The whimsical residence of the Weasley’s known as the Burrow looks amazing in this build by Marcel V.. The warm colors and smooth landscape create an inviting atmosphere. If you enjoyed this creation, don’t miss out on Matija’s version of the Burrow that we blogged several years ago.
Alec Doede shows his skills with constructing screen-accurate Star Wars builds again with this Walker Assault scene on planet Sullust inspired by EA Dice’s Star Wars Battlefront. The highlight and most prominent feature of the LEGO diorama is of course the AT-AT, with incredible detail in the legs and armor plating positioned at just the right angles. However, the realistically damaged TIE Fighter wing and the bunker to set the scene shouldn’t go overlooked.
It’s easy to use too much grey. Concrete cities, old castles, giant frigates… they all make copious use of the colour. It can be overdone, but this mech by Logey Bear does it just right. Plus, there is some colour variation as it uses a lot of older pieces which still have the old shade of grey.
With the heat rising everywhere, it’s time to bring in some ice. Some beautiful, well designed, sleek, dragon ice. Cecilie Fritzvold has brought us this lovely beast. I like the trans-blue highlights. The bone-like ridges add great texture to the dragon’s body, making it look particularly dangerous.
The classic space logo plate over the cockpit (which can comfortably seat Benny), matching shapes on the shoulder and thigh plates, and smaller precision arms are my favorite details here.
There’s one week left in June, which means you have one week left to enter our monthly drawing on Facebook! This month, we’re giving away the LEGO Star Wars 75094 Imperial Shuttle Tydirium.
Click here to enter!
We love giving back to the LEGO Community, and are able to do so because of your support! To help continue to support TBB, buy your LEGO (and other things!) after clicking through from Brothers-Brick.com.
Fine print: In order to make a global contest manageable, TBB uses the Contests app on Facebook. As a result, this contest is limited to TBB readers with Facebook accounts. Yes, we still love if you you’re on G+. For winners in locations that are very expensive to ship to, TBB reserves the right to substitute a monetary value equivalent to the cost of the set in your country. We’ll send you a cool TBB T-shirt either way.
There are a lot of LEGO models of the Vaught F4U Corsair out there, but none of them are as shiny as this one. This WW2 Pacific carrier workhorse has never been so dark or brooding. So emo!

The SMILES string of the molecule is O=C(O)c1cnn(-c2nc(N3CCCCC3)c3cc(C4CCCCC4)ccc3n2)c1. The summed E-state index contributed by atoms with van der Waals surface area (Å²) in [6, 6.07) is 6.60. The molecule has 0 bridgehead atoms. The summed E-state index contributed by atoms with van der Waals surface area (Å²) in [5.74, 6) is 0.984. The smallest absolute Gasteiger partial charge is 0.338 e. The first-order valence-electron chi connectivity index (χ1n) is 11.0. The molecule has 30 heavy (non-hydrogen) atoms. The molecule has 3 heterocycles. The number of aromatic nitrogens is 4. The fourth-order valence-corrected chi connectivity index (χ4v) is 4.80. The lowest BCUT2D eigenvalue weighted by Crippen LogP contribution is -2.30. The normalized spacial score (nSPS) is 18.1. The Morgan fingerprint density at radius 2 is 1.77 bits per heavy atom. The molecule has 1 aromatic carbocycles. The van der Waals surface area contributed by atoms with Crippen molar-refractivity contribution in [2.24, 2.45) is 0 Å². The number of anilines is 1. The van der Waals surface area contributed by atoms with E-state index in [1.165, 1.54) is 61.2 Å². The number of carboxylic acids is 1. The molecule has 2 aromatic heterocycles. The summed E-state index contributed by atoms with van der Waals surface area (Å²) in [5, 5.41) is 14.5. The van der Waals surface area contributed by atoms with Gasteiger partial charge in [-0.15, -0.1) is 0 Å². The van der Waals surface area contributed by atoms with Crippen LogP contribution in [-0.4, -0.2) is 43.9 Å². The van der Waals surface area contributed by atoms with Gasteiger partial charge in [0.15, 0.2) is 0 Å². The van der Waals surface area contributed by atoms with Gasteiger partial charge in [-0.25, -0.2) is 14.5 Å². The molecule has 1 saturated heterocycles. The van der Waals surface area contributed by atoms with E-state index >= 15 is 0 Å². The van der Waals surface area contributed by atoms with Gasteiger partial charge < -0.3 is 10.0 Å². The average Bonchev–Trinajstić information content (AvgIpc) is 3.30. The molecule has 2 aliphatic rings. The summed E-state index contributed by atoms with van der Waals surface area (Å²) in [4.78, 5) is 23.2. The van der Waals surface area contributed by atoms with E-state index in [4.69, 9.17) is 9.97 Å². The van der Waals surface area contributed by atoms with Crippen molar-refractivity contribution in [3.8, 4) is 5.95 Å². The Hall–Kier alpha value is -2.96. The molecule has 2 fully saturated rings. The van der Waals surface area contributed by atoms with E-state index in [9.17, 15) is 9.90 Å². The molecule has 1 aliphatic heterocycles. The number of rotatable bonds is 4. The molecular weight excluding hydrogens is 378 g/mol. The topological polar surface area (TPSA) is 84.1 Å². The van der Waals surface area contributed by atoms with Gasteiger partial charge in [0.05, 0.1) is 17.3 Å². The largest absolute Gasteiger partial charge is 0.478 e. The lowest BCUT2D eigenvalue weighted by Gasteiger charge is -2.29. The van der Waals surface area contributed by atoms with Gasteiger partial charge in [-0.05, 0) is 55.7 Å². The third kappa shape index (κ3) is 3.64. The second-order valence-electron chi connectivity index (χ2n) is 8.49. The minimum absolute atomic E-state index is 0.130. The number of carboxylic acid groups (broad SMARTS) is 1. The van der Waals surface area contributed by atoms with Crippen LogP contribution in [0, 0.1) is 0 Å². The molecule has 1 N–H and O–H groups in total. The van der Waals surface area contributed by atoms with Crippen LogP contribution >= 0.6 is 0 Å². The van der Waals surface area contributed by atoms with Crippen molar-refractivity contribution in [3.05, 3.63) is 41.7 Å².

I generally think of the Corsair as being dark blue, but apparently they were also available in black. Marcus Schultz was the designer, and his use of high-contrast waterslide decals really brings the model together.
takamichi irie asks the viewer of this creation a very simple, very profound question: what if the Ghostbusters outsourced the creation of their equipment to Tony Stark? Looking past the cross-dimensional travel problems (or maybe this just exists in LEGO Dimensions), we would have something like this:
Not only is this a great little vignette and the idea behind it is genius, but it uses official sets to create something new. The scene looks to be the lower garage portion of 75827 Firehouse Headquarters and the Ghostbuster is a conversion of the Hulkbuster from 76031 The Hulk Buster Smash.
I will admit that the announcement of the 10252 Volkswagen Beetle got me overtly excited. Car and LEGO fans alike are just waiting for it to hit stores, but there’s two big problems: It’s $100 and it’s not out yet. Fixing both of those problems is a chibi version of the set from Gerald Cacas, complete with tiny surfboard and cooler chest.
November brings a new major entry to the Marvel Cinematic Universe, as Doctor Strange, played by Benedict Cumberbatch, will add a whole lot more magic to the expansive superhero world. Thanks to Amazon Japan, we’ve now got our first look at the LEGO version of Doctor Strange in 76060 Doctor Strange’s Sanctum Sanctorum.
Here’s a wonderful geometric creation from Wami Delthorn. LEGO lends itself perfectly to these sort of repeating-pattern artistic constructions — it’s a shame we don’t see more of them.
If you look at the center of this image for long enough it starts to flip back and forth in a good example of the Necker Cube illusion. I could stare at this thing all day!